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Reliable PHP function to return Monday for week (pre-PHP 7.1)
<?php
/**
* Find the starting Monday for the given week (or for the current week if no date is passed)
*
* This is required as strtotime considers Sunday the first day of a week,
* making strtotime('Monday this week') on a Sunday return the adjacent Monday
* instead of the previous one.
*
* @param string|\DateTime|null $date
* @return \DateTime
*/
function getStartOfWeekDate($date = null)
{
if ($date instanceof \DateTime) {
$date = clone $date;
} else if (!$date) {
$date = new \DateTime();
} else {
$date = new \DateTime($date);
}
$date->setTime(0, 0, 0);
if ($date->format('N') == 1) {
// If the date is already a Monday, return it as-is
return $date;
} else {
// Otherwise, return the date of the nearest Monday in the past
// This includes Sunday in the previous week instead of it being the start of a new week
return $date->modify('last monday');
}
}
@haziqAhmed7

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@haziqAhmed7 haziqAhmed7 commented Oct 23, 2016

great piece of code...
you save my day buddy!!!

@tianmarin

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@tianmarin tianmarin commented Jan 18, 2017

Just AWESOME!
very simple, but does what it must

@achasseux

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@achasseux achasseux commented Feb 27, 2018

👍

@panmitz

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@panmitz panmitz commented Mar 25, 2018

Thanks mate. Nice snippet.

@dkimery256

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@dkimery256 dkimery256 commented Jan 25, 2019

Thanks!

@shraddha27

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@shraddha27 shraddha27 commented May 8, 2019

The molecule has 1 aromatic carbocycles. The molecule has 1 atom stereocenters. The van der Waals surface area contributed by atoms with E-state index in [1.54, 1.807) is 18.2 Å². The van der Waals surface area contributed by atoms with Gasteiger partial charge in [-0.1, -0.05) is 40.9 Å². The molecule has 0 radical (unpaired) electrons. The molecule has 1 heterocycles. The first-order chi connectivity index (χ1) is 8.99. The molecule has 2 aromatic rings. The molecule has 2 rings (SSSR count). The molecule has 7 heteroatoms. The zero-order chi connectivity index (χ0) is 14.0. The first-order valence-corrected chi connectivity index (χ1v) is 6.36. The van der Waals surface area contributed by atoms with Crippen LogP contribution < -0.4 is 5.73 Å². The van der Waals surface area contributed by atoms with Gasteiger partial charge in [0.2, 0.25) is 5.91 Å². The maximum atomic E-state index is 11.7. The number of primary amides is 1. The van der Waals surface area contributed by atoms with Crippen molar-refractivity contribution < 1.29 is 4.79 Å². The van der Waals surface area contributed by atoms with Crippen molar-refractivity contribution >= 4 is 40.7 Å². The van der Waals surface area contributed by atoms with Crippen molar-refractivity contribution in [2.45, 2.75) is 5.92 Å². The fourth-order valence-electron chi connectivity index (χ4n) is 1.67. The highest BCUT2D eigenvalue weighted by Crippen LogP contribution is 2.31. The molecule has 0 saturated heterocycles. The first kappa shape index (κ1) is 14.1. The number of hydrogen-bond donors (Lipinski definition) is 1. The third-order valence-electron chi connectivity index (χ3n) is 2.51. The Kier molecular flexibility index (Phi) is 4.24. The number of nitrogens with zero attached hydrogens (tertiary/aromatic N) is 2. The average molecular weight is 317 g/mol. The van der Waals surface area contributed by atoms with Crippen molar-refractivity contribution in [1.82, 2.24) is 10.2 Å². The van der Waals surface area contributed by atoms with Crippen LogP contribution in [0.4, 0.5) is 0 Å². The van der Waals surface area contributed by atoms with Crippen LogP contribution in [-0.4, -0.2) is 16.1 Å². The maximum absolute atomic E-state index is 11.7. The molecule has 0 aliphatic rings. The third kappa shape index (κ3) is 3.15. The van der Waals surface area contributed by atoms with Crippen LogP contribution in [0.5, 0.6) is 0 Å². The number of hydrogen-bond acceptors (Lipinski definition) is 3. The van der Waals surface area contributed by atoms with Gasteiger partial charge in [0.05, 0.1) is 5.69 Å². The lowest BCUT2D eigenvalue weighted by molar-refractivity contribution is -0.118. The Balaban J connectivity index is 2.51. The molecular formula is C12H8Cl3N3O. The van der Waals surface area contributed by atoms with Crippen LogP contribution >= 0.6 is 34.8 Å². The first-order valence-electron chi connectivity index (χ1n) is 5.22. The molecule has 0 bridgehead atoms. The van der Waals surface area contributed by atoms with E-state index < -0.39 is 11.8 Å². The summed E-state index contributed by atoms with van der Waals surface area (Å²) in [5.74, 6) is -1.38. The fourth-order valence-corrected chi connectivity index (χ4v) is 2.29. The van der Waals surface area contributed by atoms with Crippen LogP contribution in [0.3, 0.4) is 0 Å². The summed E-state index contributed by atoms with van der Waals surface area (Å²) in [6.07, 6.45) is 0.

Thank you so much. You saved my day. May God Bless You always

@abePdIta

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@abePdIta abePdIta commented Dec 4, 2020

This is great, thank you, but I think that it can be significantly simplified.
E. g. no need to setTime(): changing time never changes date in PHP.

function getStartOfWeekDate($date = null)
{
    if ($date instanceof \DateTime) {
        $date = clone $date;
    } else {
        // If date is falsy, it won't harm
        $date = new \DateTime($date);
    }
    
    return $date->modify('monday this week');
}
@stecman

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@stecman stecman commented Dec 7, 2020

Thanks @abePdIta - it looks like the interpretation of "monday this week" may have been properly fixed from about PHP 7.1 onwards. This snippet was written in 2014 against PHP 5.5 when this was definitely a problem.

Your version, with2020-12-06 as an input (tool):

Output for 5.6.23 - 5.6.40, 7.0.8 - 7.0.33, 7.1.0 - 7.1.33, 7.2.0 - 7.2.34, 7.3.0 - 7.3.25, 7.4.0 - 7.4.13, 8.0.0
> 2020-11-30

Output for 5.3.0 - 5.3.29, 5.4.0 - 5.4.45, 5.5.0 - 5.5.38, 5.6.0 - 5.6.22, 7.0.0 - 7.0.7
> 2020-12-07

The original, with 2020-12-06 as an input (tool):

Output for 5.3.0 - 5.3.29, 5.4.0 - 5.4.45, 5.5.0 - 5.5.38, 5.6.0 - 5.6.40, 7.0.0 - 7.0.33, 7.1.0 - 7.1.33, 7.2.0 - 7.2.34, 7.3.0 - 7.3.25, 7.4.0 - 7.4.13, 8.0.0
> 2020-11-30

I couldn't pin down one single patch that addresses this issue, but good to know that the "monday this week" behaviour is consistent in actively supported versions of PHP 👍

Regarding setTime(), the week technically starts at midnight on Monday. The original code leveraged this to test for equality between output DateTime objects, but you're correct that it's not strictly required.

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